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Congratulations on reaching this point. You have done well so far and I encourage you not to stop now but to keep going.

In this lesson you will learn about the budget section. This section of the proposal is both critical and required because it details how you intend to use the funds you are requesting. All amounts will be projected, not actual, and will reflect the expenses you expect to incur over the entire duration of the project (the “project period”) for which you are submitting the proposal. The precise project period that applies to a particular grant will be stated in the RFP and could be less than one year, one year, or more than one year. It is very important to determine the project period before you begin to develop your budget because that will determine the total amount of each line item. For example, if you estimate your project will need $75 per month for office supplies, that would equate to $900 over a twelve-month period. But if the project period is eighteen months, you would need to budget $1,350 ($75 x 18 months) to cover this expense over the entire project.

Do not confuse project period with “renewal option.” The latter term applies to grants for which grantees are eligible to receive funding over more than one project period. For example, a one-year project period with three, one-year renewal options means the applicant would submit one proposal that, if accepted, could provide funding for a total of four years. Each renewal option is usually contingent on the grantee’s successful project performance, as well as a periodic appropriation from the legislative body that oversees the funding that supports the grant. If no funding is appropriated in a given year, grantees can lose the grant, regardless of their performance. Further, even if money is appropriated for subsequent project periods, there is no guarantee that the grant amount will be the same; it could be more or less than requested.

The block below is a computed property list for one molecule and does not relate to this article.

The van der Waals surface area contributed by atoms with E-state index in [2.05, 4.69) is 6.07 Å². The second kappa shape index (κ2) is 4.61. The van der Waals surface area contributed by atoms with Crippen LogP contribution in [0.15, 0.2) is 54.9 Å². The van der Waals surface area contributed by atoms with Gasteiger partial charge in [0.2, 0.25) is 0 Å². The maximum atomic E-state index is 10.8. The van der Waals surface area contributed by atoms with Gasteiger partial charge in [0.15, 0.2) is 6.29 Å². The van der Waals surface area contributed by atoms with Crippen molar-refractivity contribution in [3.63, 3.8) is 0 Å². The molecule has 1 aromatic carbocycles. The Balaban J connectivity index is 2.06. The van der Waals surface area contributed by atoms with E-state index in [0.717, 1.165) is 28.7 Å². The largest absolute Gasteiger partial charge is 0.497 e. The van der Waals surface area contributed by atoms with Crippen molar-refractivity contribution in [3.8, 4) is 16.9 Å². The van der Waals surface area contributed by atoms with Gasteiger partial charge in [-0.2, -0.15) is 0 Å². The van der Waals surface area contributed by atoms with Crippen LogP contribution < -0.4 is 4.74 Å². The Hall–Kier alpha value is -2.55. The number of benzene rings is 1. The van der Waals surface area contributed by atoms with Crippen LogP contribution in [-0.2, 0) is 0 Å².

The majority of non-construction-related federal government grants use line items (called “Object Class Categories”) that correspond to SF (“Standard Form”) 424A, the first page of which is depicted in the following image. As you can see in Section B, there are nine possible budget categories, ranging from line a (personnel) to line j (indirect charges).